“Lists were also used to store other kinds of information. For example, the Babylonians were renowned for their skills as astronomers, doctors and fortune-tellers; knowledge derived from each of these fields was also committed to writing in lists.”
All lists descended from the first lexical texts, or word lists, which were created at about the same time cuneiform itself developed in the late fourth millennium bce. Pictographs used in the earliest form of cuneiform, called proto-cuneiform, ran either vertically, from top to bottom on the tablet or—and this was common—in no particular sequence at all. Four hundred proto-cuneiform tablets were first discovered at the Eanna temple in Uruk, now in Iraq, early in the last century, all dating between 3500 and 3000 bce. Most were administrative lists, but a small percentage were lexical lists or tablets for school exercises.
Of the lists available, the information ranged from administrative titles—the king came first—to pottery types and domestic animals, especially sheep. There were no lists of wild animals, nor were there lists of the spoken sounds associated with words: Those kinds of syllabic lists were introduced only in about 2800 bce. Signs for determinatives, or aids for word interpretation, came later still.
By the time of the Third Dynasty of Ur, which endured from about 2112–2004 bce and is called “Ur iii” by archeologists, all the formative elements of cuneiform were present. Ur iii played a special role in the standardization of cuneiform, which supported what became—thanks in part to the power of writing—the Sumerian bureaucracy. Hundreds, if not thousands, of cuneiform tablets were written every day.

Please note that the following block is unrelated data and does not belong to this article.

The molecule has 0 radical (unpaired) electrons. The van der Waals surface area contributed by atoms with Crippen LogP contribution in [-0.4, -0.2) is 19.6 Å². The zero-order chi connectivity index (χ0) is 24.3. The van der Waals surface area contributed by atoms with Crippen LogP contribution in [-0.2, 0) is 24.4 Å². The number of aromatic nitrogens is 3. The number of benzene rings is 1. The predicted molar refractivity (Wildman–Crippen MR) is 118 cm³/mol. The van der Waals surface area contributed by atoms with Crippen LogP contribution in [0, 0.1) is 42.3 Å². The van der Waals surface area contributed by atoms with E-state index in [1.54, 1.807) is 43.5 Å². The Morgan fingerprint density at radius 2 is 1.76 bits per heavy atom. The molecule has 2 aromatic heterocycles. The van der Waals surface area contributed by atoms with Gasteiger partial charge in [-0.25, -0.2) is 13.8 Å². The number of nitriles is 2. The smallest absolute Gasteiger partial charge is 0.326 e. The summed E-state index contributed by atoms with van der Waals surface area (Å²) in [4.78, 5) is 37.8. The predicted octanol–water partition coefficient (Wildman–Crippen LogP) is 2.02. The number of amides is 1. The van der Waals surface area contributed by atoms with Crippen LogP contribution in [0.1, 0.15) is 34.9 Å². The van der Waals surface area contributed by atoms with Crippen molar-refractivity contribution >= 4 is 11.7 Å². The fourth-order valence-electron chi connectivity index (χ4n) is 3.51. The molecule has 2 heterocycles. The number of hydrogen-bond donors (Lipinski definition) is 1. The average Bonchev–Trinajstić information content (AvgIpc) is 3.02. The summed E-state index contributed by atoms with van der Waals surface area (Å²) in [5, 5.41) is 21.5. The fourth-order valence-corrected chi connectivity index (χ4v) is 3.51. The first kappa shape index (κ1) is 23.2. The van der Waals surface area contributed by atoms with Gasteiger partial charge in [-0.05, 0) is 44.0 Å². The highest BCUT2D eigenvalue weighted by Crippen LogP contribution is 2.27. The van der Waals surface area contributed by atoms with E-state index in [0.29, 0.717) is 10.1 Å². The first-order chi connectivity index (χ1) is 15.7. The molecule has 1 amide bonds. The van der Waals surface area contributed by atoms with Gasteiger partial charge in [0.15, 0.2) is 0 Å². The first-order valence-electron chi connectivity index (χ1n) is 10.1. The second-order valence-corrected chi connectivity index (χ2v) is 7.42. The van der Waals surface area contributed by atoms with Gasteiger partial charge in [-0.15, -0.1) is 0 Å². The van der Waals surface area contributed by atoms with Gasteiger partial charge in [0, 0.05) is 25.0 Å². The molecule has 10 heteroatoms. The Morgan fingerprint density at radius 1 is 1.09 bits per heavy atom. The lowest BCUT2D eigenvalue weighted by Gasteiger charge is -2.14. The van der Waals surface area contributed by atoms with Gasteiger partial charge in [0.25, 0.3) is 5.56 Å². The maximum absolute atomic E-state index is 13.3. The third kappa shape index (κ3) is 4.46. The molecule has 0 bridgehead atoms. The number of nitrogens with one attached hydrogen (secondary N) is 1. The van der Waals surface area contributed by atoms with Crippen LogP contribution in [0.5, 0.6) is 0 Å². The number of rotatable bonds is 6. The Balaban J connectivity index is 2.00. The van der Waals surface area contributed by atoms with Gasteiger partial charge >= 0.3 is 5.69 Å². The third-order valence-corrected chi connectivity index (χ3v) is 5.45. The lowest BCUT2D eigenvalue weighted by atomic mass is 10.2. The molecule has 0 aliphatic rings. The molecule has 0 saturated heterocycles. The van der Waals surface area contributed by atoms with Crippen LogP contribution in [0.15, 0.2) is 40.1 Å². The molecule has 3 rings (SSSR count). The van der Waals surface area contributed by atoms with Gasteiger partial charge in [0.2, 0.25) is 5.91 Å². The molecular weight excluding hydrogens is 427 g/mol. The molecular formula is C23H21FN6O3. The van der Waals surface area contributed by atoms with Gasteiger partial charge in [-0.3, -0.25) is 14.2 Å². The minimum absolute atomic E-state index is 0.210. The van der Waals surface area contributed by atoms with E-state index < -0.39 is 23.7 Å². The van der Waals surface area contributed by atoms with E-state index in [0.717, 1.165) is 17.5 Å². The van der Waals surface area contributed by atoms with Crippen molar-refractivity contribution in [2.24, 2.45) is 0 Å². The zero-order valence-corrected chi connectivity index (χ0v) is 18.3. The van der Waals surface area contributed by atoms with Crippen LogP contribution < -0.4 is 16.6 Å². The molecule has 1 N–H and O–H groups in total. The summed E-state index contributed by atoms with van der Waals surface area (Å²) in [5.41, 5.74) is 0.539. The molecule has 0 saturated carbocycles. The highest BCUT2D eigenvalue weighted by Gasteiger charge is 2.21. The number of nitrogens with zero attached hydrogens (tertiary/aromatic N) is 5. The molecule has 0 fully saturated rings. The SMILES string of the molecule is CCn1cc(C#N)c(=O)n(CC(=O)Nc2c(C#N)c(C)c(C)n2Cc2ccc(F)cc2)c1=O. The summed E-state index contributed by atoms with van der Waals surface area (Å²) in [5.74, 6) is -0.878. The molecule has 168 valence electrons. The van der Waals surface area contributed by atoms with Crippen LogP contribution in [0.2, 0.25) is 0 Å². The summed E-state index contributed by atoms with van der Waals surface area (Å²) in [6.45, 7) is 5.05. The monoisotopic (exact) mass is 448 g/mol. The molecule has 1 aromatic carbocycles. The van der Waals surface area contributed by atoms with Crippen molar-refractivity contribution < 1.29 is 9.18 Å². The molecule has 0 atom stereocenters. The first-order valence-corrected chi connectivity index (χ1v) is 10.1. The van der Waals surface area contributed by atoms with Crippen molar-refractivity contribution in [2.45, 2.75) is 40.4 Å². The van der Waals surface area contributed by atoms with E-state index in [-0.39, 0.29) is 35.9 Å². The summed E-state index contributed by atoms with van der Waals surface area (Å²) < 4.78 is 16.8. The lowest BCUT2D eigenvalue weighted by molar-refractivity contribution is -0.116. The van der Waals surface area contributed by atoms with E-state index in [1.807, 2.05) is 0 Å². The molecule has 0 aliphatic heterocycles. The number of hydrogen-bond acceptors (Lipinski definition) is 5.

“Not only do the records attain their greatest volume in this last blaze of Sumerian glory, but also they become most detailed,” wrote the late Assyriologist and University of Minnesota Regents’ professor of ancient history, Tom Jones, in the 1956 Archaeology magazine article, “Bookkeeping in Ancient Sumer.” “It was not enough, for example, to note the receipt of an ox, but it must be stated whether it was a grain-fed ox, a grass-fed ox, a young ox, an old ox or whether it belonged in any one of a dozen other categories.”
Jones suggested that the specificity Sumerians used in their writing styles were products of necessity in a society that grew increasingly specialized.
“In the first place, ancient Mesopotamia could support a dense population only if the canal system was kept in repair to foster irrigation and prevent floods. This involved the organization and direction of labor; the whole country must be run like an efficient machine,”
Keeping the country running efficiently was the duty of the king. Sumerians believed their king was chosen by the gods, who met to elect him in the religious city of Nippur. The king was also responsible for caring for his people, which meant he was tasked with defending his kingdom from outside aggression, keeping the irrigation canals open and in good repair, and distributing payment—usually food rations but sometimes silver—to those who accomplished this work.
Though other early economies followed these practices, the Ur iii bureaucracy included far more details in its records. No transaction escaped the attention of the Ur iii scribes, and often transactions were recorded more than once. A single dead sheep of a herd of more than 350,000 may be recorded three different times.